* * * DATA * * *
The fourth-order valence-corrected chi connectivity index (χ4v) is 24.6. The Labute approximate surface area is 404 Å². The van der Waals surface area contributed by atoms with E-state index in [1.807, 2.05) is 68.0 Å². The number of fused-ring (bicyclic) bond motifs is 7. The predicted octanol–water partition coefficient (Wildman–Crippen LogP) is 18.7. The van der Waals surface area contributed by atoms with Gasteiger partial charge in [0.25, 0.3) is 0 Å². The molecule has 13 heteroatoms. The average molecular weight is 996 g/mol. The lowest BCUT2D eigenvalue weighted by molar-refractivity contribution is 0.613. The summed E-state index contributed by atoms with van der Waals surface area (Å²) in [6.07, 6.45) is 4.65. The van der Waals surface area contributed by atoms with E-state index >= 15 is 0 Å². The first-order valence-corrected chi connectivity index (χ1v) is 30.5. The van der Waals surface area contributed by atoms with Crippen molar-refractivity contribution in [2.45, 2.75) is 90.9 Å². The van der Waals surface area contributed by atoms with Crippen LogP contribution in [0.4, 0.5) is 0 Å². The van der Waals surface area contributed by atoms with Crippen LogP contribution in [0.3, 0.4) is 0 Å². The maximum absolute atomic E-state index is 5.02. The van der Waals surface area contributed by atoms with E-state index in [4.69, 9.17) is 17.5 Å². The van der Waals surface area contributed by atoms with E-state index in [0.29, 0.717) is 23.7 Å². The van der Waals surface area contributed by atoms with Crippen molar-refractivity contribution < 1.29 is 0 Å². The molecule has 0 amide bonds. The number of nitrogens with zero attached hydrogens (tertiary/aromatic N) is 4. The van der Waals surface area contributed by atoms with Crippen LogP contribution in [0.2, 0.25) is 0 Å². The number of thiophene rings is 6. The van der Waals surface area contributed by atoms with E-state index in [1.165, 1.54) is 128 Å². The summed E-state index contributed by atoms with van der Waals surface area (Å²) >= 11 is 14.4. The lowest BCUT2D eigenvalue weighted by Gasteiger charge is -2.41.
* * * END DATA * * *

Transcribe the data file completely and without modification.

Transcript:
The fourth-order valence-corrected chi connectivity index (χ4v) is 24.6. The Labute approximate surface area is 404 Å². The van der Waals surface area contributed by atoms with E-state index in [1.807, 2.05) is 68.0 Å². The number of fused-ring (bicyclic) bond motifs is 7. The predicted octanol–water partition coefficient (Wildman–Crippen LogP) is 18.7. The van der Waals surface area contributed by atoms with Gasteiger partial charge in [0.25, 0.3) is 0 Å². The molecule has 13 heteroatoms. The average molecular weight is 996 g/mol. The lowest BCUT2D eigenvalue weighted by molar-refractivity contribution is 0.613. The summed E-state index contributed by atoms with van der Waals surface area (Å²) in [6.07, 6.45) is 4.65. The van der Waals surface area contributed by atoms with E-state index >= 15 is 0 Å². The first-order valence-corrected chi connectivity index (χ1v) is 30.5. The van der Waals surface area contributed by atoms with Crippen molar-refractivity contribution in [2.45, 2.75) is 90.9 Å². The van der Waals surface area contributed by atoms with Crippen LogP contribution in [0.4, 0.5) is 0 Å². The van der Waals surface area contributed by atoms with Crippen LogP contribution in [0.3, 0.4) is 0 Å². The maximum absolute atomic E-state index is 5.02. The van der Waals surface area contributed by atoms with E-state index in [4.69, 9.17) is 17.5 Å². The van der Waals surface area contributed by atoms with E-state index in [0.29, 0.717) is 23.7 Å². The van der Waals surface area contributed by atoms with Crippen molar-refractivity contribution < 1.29 is 0 Å². The molecule has 0 amide bonds. The number of nitrogens with zero attached hydrogens (tertiary/aromatic N) is 4. The van der Waals surface area contributed by atoms with Crippen LogP contribution in [0.2, 0.25) is 0 Å². The number of thiophene rings is 6. The van der Waals surface area contributed by atoms with E-state index in [1.165, 1.54) is 128 Å². The summed E-state index contributed by atoms with van der Waals surface area (Å²) >= 11 is 14.4. The lowest BCUT2D eigenvalue weighted by Gasteiger charge is -2.41.